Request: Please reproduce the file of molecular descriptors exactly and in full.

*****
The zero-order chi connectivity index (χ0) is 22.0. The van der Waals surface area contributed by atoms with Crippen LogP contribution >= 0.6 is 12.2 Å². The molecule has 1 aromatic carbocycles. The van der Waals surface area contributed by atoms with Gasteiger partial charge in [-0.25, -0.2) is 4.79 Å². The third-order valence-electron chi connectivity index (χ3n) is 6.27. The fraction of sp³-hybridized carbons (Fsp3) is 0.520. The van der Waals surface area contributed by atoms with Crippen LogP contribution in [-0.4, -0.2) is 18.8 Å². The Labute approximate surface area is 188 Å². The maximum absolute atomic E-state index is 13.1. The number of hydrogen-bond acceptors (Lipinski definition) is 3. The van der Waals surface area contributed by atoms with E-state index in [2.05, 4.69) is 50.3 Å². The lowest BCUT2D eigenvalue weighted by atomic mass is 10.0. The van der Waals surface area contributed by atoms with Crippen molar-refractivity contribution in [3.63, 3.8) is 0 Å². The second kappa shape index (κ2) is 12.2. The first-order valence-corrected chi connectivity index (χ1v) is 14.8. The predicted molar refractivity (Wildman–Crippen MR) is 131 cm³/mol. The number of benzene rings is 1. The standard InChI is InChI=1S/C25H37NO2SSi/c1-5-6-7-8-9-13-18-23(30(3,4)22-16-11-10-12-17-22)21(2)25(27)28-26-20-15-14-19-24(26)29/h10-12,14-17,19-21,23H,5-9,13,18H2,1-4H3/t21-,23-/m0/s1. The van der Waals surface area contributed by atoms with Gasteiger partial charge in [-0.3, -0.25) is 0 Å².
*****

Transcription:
The zero-order chi connectivity index (χ0) is 22.0. The van der Waals surface area contributed by atoms with Crippen LogP contribution >= 0.6 is 12.2 Å². The molecule has 1 aromatic carbocycles. The van der Waals surface area contributed by atoms with Gasteiger partial charge in [-0.25, -0.2) is 4.79 Å². The third-order valence-electron chi connectivity index (χ3n) is 6.27. The fraction of sp³-hybridized carbons (Fsp3) is 0.520. The van der Waals surface area contributed by atoms with Crippen LogP contribution in [-0.4, -0.2) is 18.8 Å². The Labute approximate surface area is 188 Å². The maximum absolute atomic E-state index is 13.1. The number of hydrogen-bond acceptors (Lipinski definition) is 3. The van der Waals surface area contributed by atoms with E-state index in [2.05, 4.69) is 50.3 Å². The lowest BCUT2D eigenvalue weighted by atomic mass is 10.0. The van der Waals surface area contributed by atoms with Crippen molar-refractivity contribution in [3.63, 3.8) is 0 Å². The second kappa shape index (κ2) is 12.2. The first-order valence-corrected chi connectivity index (χ1v) is 14.8. The predicted molar refractivity (Wildman–Crippen MR) is 131 cm³/mol. The number of benzene rings is 1. The standard InChI is InChI=1S/C25H37NO2SSi/c1-5-6-7-8-9-13-18-23(30(3,4)22-16-11-10-12-17-22)21(2)25(27)28-26-20-15-14-19-24(26)29/h10-12,14-17,19-21,23H,5-9,13,18H2,1-4H3/t21-,23-/m0/s1. The van der Waals surface area contributed by atoms with Gasteiger partial charge in [-0.3, -0.25) is 0 Å².